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Catholic Charities in Diocese of Wilmington among programs benefiting from donations to Annual Catholic Appeal

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Bishop Malooly brings Christmas greetings and interacts with residents of Bayard House in Wilmington after a prayer service at the chapel at St. Francis Hospital. Bayard House is a residential maternity home for at-risk pregnant women and their children facilitated by Catholic Charities of the Diocese of Wilmington. Dialog photo/Don Blake

Catholic Charities of the Diocese of Wilmington helps tens of thousands of people in Delaware and on the Eastern Shore of Maryland every year to obtain basic needs such as food, shelter, clothing, counseling, and maternity services.

Fritz Jones, Catholic Charities’ director of program operations, says about 80,000 people are helped each year through Catholic Charities’ programs without regard to their religion, race, sex or national origin.

That means “about one out of every 12 people” in the diocese are aided by Catholic Charities each year, Jones said. “When we were in the middle of the recession, we were close to serving 100,000 (people a year).”

That’s a lot of people helped by a dedicated staff of about 90 full-timers, plus part-time workers and seasonal employees, Jones said.

Catholic Charities benefits each year from contributions to the Annual Catholic Appeal.

In addition to Catholic Charities, the Appeal helps more than 30 charitable, pastoral and educational diocesan ministries.

“Commitment Weekend” is planned from April 25-26 when in-pew solicitation will be conducted at parish Masses. Parishioners will be invited to support the Appeal by pledging a financial commitment conducive to their household budget.

Catholic Charities’ work to restore the well-being of the needy and afflicted is a perfect reflection of this year’s Annual Catholic Appeal theme — Seeing Christ in the Faces of Others. That goal is reflected every day in how Catholic Charities assists the people who come to its offices looking for help, said Jones.

“I learned that my first day at Catholic Charities 42 years ago,” Jones said.

“When we interview staff, when we supervise our staff, we talk about remembering to always see the face of Christ in the client who is sitting across the table from them,” Jones said. That ability is what makes social services provided by Catholic Charities different, he added.

Many people are reluctant even to ask for directions, Jones noted. “Think about the client who knocks on the door and says, ‘I don’t have any food.’ That’s why seeing the face of Christ is so important. We are the privileged ones to serve them, not the other way around.”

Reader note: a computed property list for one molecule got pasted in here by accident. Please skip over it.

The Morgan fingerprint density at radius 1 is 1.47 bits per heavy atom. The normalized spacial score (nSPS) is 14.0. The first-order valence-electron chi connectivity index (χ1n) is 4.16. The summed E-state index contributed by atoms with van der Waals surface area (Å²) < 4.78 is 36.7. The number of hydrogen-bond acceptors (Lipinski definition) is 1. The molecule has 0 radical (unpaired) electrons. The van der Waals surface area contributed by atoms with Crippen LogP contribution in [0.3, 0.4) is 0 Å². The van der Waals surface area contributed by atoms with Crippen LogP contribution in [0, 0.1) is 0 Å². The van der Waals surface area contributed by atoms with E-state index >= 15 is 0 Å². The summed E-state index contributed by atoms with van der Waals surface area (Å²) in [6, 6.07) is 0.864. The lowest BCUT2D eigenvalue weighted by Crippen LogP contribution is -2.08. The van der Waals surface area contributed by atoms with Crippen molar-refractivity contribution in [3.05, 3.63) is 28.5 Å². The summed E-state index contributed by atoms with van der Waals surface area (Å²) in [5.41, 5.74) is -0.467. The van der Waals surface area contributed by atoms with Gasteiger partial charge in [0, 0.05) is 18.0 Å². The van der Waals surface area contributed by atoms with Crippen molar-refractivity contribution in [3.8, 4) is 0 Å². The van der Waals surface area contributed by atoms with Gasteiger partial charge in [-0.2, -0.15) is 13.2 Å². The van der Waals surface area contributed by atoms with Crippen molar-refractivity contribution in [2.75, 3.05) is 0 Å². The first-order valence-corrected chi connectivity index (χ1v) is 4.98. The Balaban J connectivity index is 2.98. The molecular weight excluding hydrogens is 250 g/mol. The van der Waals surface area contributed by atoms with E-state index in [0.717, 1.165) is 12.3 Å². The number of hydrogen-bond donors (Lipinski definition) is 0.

Catholic Charities presents many doors for clients to enter: physical ones in Wilmington, Newark, Dover, Georgetown, and Milton and also in Princess Anne, Md. There are also entry doors to services for substance abuse support, basic needs, residence for pregnant homeless women, behavioral health services, emergency shelter, alcohol and drug counseling, food programs, community counseling services, a diaper bank, food assistance, HIV services, immigration services, retirement housing for low-income seniors, energy cost assistance, pregnancy counseling and thrift services.

When Catholic Charities clients first come through the door, Jones said, they see a case manager who discusses why the person needs help, how the crisis happened, and how the problem can be avoided in the future. Case managers also discuss other ways Charities might be able to assist the new client.

“You may find somebody who may be behind in their rent but they also don’t have much food in their kitchen,” Jones said. “They don’t have any bedding for their grandkids that they’re taking care of now, let alone the clothing that they need for them. They may have a mental health issue, depression or anxiety. They may qualify for our LIHEAP (Low Income Home Emergency Assistance Program) that helps pay their winter heating bill.

“All of a sudden, the client walks out with an array of things. They can get a voucher to our Thrift Store, clothing and a mattress. We can hook them up with a clinician to get them working on their issue. We can work with them to be part of our food distribution programs that we have in all our primary service locations — New Castle, Kent and Sussex counties in Delaware and Princes Anne in Maryland.

The recent deaths of four homeless people, who were living in the woods near Stanton, highlighted the ongoing need for shelter for the poor and outcasts in the state and the nation.

“It’s not against the law to be homeless,” Jones noted. But Catholic Charities can help when people ask for assistance and shelter.

Federal money from the Housing and Urban Development Agency provides a program administered by Catholic Charities called HEARTH — Homeless Emergency Assistance and Rapid Transition to Housing, Jones said.

“People on the verge of being evicted or of losing their home because their utilities are being turned off or because they’re behind in their rent can come to us and we’re able to assist them,” through a program called Homeless Prevention.

Another “door” the homeless can use to enter Catholic Charities is through the “Rapid Rehousing” program that grants funds to help agencies that provide shelter and care for homeless. Delaware and Maryland agencies assign some of those cases to Catholic Charities, Jones said.